From:   Chris Keeley <>
Sent time:   Tuesday, October 11, 2011 11:11:15 PM
Subject:   [september17discuss] Fw: Special Report: Taking on Wall Street

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Date: Wed, Oct 12, 2011 at 1:09 AM
Subject: Fw: Special Report: Taking on Wall Street
To: Chris Keeley <>

From: Foreign Affairs <>
Date: Wed, 12 Oct 2011 00:11:42 -0400
Subject: Special Report: Taking on Wall Street


October 12, 2011

This Week on Foreign

This newsletter is sponsored by Starr Companies.


The Broken Contract

George Packer

Like an odorless gas, economic inequality pervades every corner of the United States and saps the strength of its democracy. Over the past three decades, Washington has consistently favored the rich -- and the more wealth accumulates in a few hands at the top, the more influence and favor the rich acquire, making it easier for them and their political allies to cast off restraint without paying a social price. Read


Why Occupy Wall Street is Not the Tea Party of the Left

Sidney Tarrow

Unlike other movements, the rallies across the United States have no distinct constituency, put forward few policy proposals, and have a shifting configuration of supporters. They are something new. These are "we are here" protests. Read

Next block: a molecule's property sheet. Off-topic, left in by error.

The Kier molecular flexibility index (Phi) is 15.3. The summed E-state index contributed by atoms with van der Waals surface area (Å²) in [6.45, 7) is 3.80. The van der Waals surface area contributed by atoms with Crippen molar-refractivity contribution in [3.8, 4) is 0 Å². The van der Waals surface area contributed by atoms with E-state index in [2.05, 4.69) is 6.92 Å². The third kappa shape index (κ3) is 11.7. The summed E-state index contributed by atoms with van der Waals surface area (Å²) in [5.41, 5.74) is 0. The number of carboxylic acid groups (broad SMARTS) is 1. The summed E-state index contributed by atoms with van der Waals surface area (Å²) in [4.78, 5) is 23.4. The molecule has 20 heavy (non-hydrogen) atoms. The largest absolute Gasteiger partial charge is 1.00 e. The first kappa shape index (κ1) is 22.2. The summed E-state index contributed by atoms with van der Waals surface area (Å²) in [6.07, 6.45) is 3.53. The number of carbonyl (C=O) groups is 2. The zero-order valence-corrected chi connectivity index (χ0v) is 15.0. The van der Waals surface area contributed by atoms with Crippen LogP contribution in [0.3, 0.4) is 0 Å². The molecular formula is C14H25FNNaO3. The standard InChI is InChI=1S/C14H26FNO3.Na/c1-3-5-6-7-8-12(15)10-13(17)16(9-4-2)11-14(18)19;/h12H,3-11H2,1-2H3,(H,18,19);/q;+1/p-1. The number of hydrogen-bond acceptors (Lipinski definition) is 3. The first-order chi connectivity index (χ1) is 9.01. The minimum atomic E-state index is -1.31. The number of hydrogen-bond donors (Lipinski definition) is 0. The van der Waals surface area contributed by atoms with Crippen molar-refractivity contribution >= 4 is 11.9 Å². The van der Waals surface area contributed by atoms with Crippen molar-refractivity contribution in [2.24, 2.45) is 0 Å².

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How Occupy Wall Street Works

Rory McVeigh

The power of protest comes from its capacity to disrupt business as usual. As long as protesters believe they are making progress through other means, they will not resort to violence. Read


The Fight for 'Real Democracy' at the Heart of Occupy Wall Street

Michael Hardt and Antonio Negri

Occupy Wall Street's anger is mostly directed at the ruling economic class. But the movement is gaining traction because it is exposing a larger failure of democratic representation. Read

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